Newton Co. legislators busy with successful legislation

It was a great week for Newton County! I am ecstatic to tell you that "Haleigh's Law," the medical cannabis oil bill, passed both the House and Senate and was signed by the Governor this week. Also my bill, "Kelsey's Law," passed unanimously in the Senate near midnight on the last night. I was also very excited that Newton County Representative Pam Dickerson's cyber-bullying law passed both the House and the Senate.

April 05, 2015 | Dave Belton | Columnists


The weekend that changed the world

Approximately 1,982 years ago, a man died. In fact, many men died that day. We know for sure of three men. Two were tied to crosses and crucified. One was nailed to the cross. Had that been the end of it, it would have just been like so many other Roman crucifixions. But, unbeknownst to most anyone at the time, the first Easter weekend would become the most important weekend in the history of the world.

April 05, 2015 | Erick Erickson | Columnists


GE and America’s corporate bootleggers

I recently highlighted an important book that describes how politics really works. "Bootleggers and Baptists: How Economic Forces and Moral Persuasion Interact to Shape Regulatory Politics," by Adam Smith and Bruce Yandle, showed that prohibition became reality because it appeared to satisfy both Baptists and Bootleggers.

April 05, 2015 | Scott Rasmussen | Columnists


Living through the times

It seems every day now some famous personality or former friend has passed away and at 68 it makes me think sometimes of my own mortality.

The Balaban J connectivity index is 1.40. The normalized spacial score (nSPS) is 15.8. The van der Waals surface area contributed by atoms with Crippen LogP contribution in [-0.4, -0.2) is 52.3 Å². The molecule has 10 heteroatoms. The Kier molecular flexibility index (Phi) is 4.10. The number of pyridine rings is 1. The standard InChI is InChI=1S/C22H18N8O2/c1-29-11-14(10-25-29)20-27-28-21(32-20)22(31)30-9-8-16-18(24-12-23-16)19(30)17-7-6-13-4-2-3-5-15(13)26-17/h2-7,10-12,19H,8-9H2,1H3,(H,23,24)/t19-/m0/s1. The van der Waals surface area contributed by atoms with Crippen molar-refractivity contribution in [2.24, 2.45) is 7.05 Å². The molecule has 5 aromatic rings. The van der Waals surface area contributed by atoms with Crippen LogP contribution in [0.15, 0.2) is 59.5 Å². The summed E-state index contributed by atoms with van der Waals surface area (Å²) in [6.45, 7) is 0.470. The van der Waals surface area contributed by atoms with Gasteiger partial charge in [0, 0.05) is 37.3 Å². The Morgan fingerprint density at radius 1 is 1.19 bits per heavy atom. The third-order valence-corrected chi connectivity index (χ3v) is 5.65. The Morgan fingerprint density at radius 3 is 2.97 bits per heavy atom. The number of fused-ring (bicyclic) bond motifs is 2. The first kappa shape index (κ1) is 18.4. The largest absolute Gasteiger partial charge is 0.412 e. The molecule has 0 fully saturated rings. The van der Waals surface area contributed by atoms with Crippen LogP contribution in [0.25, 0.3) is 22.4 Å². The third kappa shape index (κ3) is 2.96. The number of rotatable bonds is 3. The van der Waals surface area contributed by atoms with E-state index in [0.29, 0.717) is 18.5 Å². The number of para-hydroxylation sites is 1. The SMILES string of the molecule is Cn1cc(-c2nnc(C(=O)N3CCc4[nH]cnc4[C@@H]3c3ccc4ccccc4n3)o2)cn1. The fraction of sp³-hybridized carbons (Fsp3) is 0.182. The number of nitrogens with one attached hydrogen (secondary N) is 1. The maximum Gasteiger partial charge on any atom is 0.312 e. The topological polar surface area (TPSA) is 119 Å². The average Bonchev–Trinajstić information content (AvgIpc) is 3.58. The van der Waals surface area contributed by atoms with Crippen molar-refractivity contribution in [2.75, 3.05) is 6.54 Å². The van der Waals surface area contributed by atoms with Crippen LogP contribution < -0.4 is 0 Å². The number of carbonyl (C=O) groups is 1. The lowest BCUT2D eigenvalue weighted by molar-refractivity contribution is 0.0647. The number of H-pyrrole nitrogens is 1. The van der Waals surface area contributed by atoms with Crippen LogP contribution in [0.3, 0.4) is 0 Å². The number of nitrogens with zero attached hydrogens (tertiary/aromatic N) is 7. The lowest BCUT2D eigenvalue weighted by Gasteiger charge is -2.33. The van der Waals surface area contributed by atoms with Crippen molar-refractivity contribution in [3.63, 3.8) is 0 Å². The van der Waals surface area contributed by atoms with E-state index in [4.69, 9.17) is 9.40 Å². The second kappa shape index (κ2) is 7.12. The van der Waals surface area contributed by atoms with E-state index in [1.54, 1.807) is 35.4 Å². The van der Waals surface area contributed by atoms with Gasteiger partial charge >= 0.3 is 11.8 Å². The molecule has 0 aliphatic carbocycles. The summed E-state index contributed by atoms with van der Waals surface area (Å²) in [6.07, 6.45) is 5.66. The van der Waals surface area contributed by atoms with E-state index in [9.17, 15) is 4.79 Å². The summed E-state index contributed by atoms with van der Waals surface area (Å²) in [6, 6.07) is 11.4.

April 05, 2015 | T. Pat Cavanaugh | Columnists


If your mother tells you she loves you, check it out

The headline to this story is an adage taught by journalism schools throughout the country. News is supposed to be based on facts and reported without bias. But alas, reporters are human and have biases, acknowledged or not. If they are blatant and obvious, then we can dismiss them out of hand, (example: Chris Matthews saying, "I felt this thrill going up my leg," when listening to a speech given by then-presidential candidate Barack Obama).

March 29, 2015 | Jackie Gingrich Cushman | Columnists


Growing jobs, investing in the community and trading squirrel pelts

Dear Editor,

March 29, 2015 | Ronnie Johnston | Columnists


President Spock?

The death of Leonard Nimoy saddened millions of Trekkies around the world (including me). But it wasn't just Trekkies who mourned. In the past month, it has become clear that Mr. Spock - the character Nimoy brought to life - had become a cultural icon extending far beyond the Trek universe.

March 29, 2015 | Scott Rasmussen | Columnists